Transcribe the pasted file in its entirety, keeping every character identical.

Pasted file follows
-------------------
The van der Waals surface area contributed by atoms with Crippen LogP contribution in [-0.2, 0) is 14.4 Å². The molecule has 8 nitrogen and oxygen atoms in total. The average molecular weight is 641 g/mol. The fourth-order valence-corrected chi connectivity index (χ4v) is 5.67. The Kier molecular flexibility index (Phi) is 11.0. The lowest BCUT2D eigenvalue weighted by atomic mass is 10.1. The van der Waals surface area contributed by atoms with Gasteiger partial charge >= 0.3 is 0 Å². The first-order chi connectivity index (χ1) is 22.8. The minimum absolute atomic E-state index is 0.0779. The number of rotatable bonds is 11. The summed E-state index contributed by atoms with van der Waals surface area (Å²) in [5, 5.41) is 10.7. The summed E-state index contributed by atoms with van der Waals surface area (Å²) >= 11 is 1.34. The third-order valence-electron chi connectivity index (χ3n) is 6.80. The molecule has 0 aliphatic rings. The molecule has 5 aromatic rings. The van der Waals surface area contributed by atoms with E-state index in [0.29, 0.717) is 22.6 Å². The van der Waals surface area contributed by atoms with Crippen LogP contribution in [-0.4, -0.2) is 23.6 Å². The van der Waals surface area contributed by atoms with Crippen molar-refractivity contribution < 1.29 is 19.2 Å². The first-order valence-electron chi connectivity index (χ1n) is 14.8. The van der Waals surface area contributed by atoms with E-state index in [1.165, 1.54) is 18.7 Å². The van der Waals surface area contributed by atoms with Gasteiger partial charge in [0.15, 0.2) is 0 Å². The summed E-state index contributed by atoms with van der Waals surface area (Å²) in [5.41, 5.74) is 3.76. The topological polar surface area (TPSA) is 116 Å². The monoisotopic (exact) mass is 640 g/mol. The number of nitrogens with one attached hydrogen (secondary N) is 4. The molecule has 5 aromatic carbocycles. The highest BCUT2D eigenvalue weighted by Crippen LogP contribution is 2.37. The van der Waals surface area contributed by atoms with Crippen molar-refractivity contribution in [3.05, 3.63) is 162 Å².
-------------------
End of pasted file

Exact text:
The van der Waals surface area contributed by atoms with Crippen LogP contribution in [-0.2, 0) is 14.4 Å². The molecule has 8 nitrogen and oxygen atoms in total. The average molecular weight is 641 g/mol. The fourth-order valence-corrected chi connectivity index (χ4v) is 5.67. The Kier molecular flexibility index (Phi) is 11.0. The lowest BCUT2D eigenvalue weighted by atomic mass is 10.1. The van der Waals surface area contributed by atoms with Gasteiger partial charge >= 0.3 is 0 Å². The first-order chi connectivity index (χ1) is 22.8. The minimum absolute atomic E-state index is 0.0779. The number of rotatable bonds is 11. The summed E-state index contributed by atoms with van der Waals surface area (Å²) in [5, 5.41) is 10.7. The summed E-state index contributed by atoms with van der Waals surface area (Å²) >= 11 is 1.34. The third-order valence-electron chi connectivity index (χ3n) is 6.80. The molecule has 0 aliphatic rings. The molecule has 5 aromatic rings. The van der Waals surface area contributed by atoms with E-state index in [0.29, 0.717) is 22.6 Å². The van der Waals surface area contributed by atoms with Crippen LogP contribution in [-0.4, -0.2) is 23.6 Å². The van der Waals surface area contributed by atoms with Crippen molar-refractivity contribution < 1.29 is 19.2 Å². The first-order valence-electron chi connectivity index (χ1n) is 14.8. The van der Waals surface area contributed by atoms with E-state index in [1.165, 1.54) is 18.7 Å². The van der Waals surface area contributed by atoms with Gasteiger partial charge in [0.15, 0.2) is 0 Å². The summed E-state index contributed by atoms with van der Waals surface area (Å²) in [5.41, 5.74) is 3.76. The topological polar surface area (TPSA) is 116 Å². The monoisotopic (exact) mass is 640 g/mol. The number of nitrogens with one attached hydrogen (secondary N) is 4. The molecule has 5 aromatic carbocycles. The highest BCUT2D eigenvalue weighted by Crippen LogP contribution is 2.37. The van der Waals surface area contributed by atoms with Crippen molar-refractivity contribution in [3.05, 3.63) is 162 Å².